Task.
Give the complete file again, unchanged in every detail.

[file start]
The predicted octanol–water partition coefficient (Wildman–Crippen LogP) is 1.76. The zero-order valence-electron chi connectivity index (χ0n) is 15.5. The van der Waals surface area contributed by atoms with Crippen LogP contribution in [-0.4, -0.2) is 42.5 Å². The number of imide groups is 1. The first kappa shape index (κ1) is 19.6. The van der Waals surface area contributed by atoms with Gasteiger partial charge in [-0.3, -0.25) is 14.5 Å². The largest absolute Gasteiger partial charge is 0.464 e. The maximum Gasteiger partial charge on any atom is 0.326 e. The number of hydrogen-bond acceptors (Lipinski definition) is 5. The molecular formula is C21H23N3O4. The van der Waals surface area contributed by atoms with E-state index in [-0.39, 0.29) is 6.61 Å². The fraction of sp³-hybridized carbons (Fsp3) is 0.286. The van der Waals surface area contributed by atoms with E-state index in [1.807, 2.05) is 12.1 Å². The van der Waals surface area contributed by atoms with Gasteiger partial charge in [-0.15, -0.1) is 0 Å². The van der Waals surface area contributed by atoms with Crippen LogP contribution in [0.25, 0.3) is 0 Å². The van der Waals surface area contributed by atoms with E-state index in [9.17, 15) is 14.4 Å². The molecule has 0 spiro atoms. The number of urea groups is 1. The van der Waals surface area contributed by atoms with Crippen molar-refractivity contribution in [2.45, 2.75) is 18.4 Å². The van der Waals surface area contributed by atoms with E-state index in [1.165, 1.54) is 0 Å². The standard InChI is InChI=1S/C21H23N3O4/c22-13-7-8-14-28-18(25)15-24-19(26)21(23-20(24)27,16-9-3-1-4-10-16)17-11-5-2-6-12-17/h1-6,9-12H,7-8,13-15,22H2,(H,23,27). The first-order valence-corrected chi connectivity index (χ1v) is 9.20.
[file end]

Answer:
The predicted octanol–water partition coefficient (Wildman–Crippen LogP) is 1.76. The zero-order valence-electron chi connectivity index (χ0n) is 15.5. The van der Waals surface area contributed by atoms with Crippen LogP contribution in [-0.4, -0.2) is 42.5 Å². The number of imide groups is 1. The first kappa shape index (κ1) is 19.6. The van der Waals surface area contributed by atoms with Gasteiger partial charge in [-0.3, -0.25) is 14.5 Å². The largest absolute Gasteiger partial charge is 0.464 e. The maximum Gasteiger partial charge on any atom is 0.326 e. The number of hydrogen-bond acceptors (Lipinski definition) is 5. The molecular formula is C21H23N3O4. The van der Waals surface area contributed by atoms with E-state index in [-0.39, 0.29) is 6.61 Å². The fraction of sp³-hybridized carbons (Fsp3) is 0.286. The van der Waals surface area contributed by atoms with E-state index in [1.807, 2.05) is 12.1 Å². The van der Waals surface area contributed by atoms with Gasteiger partial charge in [-0.15, -0.1) is 0 Å². The van der Waals surface area contributed by atoms with Crippen LogP contribution in [0.25, 0.3) is 0 Å². The van der Waals surface area contributed by atoms with E-state index in [9.17, 15) is 14.4 Å². The molecule has 0 spiro atoms. The number of urea groups is 1. The van der Waals surface area contributed by atoms with Crippen molar-refractivity contribution in [2.45, 2.75) is 18.4 Å². The van der Waals surface area contributed by atoms with E-state index in [1.165, 1.54) is 0 Å². The standard InChI is InChI=1S/C21H23N3O4/c22-13-7-8-14-28-18(25)15-24-19(26)21(23-20(24)27,16-9-3-1-4-10-16)17-11-5-2-6-12-17/h1-6,9-12H,7-8,13-15,22H2,(H,23,27). The first-order valence-corrected chi connectivity index (χ1v) is 9.20.